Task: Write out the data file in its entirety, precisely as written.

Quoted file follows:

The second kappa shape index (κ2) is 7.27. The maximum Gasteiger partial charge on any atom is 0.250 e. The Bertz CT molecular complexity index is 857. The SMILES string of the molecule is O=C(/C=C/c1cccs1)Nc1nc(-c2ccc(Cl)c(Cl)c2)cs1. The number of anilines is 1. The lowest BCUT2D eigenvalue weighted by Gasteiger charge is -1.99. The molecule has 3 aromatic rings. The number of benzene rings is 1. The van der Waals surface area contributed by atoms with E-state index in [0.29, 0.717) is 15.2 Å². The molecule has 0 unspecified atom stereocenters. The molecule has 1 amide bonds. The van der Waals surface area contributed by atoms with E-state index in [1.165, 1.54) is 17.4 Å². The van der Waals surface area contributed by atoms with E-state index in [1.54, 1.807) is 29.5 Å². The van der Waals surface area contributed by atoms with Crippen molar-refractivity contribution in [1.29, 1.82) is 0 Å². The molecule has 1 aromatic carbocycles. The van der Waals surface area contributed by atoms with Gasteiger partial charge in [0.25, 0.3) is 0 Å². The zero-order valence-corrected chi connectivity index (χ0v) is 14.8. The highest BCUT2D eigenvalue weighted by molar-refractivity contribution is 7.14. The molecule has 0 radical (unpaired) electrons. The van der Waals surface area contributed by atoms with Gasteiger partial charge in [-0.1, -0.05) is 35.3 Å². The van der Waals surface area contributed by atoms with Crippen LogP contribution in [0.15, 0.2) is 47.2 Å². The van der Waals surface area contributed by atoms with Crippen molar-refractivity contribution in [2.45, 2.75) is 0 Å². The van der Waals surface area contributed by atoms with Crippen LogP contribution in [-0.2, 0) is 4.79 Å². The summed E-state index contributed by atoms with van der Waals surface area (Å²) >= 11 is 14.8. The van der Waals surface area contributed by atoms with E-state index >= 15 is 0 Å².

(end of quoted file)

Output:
The second kappa shape index (κ2) is 7.27. The maximum Gasteiger partial charge on any atom is 0.250 e. The Bertz CT molecular complexity index is 857. The SMILES string of the molecule is O=C(/C=C/c1cccs1)Nc1nc(-c2ccc(Cl)c(Cl)c2)cs1. The number of anilines is 1. The lowest BCUT2D eigenvalue weighted by Gasteiger charge is -1.99. The molecule has 3 aromatic rings. The number of benzene rings is 1. The van der Waals surface area contributed by atoms with E-state index in [0.29, 0.717) is 15.2 Å². The molecule has 0 unspecified atom stereocenters. The molecule has 1 amide bonds. The van der Waals surface area contributed by atoms with E-state index in [1.165, 1.54) is 17.4 Å². The van der Waals surface area contributed by atoms with E-state index in [1.54, 1.807) is 29.5 Å². The van der Waals surface area contributed by atoms with Crippen molar-refractivity contribution in [1.29, 1.82) is 0 Å². The molecule has 1 aromatic carbocycles. The van der Waals surface area contributed by atoms with Gasteiger partial charge in [0.25, 0.3) is 0 Å². The zero-order valence-corrected chi connectivity index (χ0v) is 14.8. The highest BCUT2D eigenvalue weighted by molar-refractivity contribution is 7.14. The molecule has 0 radical (unpaired) electrons. The van der Waals surface area contributed by atoms with Gasteiger partial charge in [-0.1, -0.05) is 35.3 Å². The van der Waals surface area contributed by atoms with Crippen LogP contribution in [0.15, 0.2) is 47.2 Å². The van der Waals surface area contributed by atoms with Crippen molar-refractivity contribution in [2.45, 2.75) is 0 Å². The van der Waals surface area contributed by atoms with Crippen LogP contribution in [-0.2, 0) is 4.79 Å². The summed E-state index contributed by atoms with van der Waals surface area (Å²) >= 11 is 14.8. The van der Waals surface area contributed by atoms with E-state index >= 15 is 0 Å².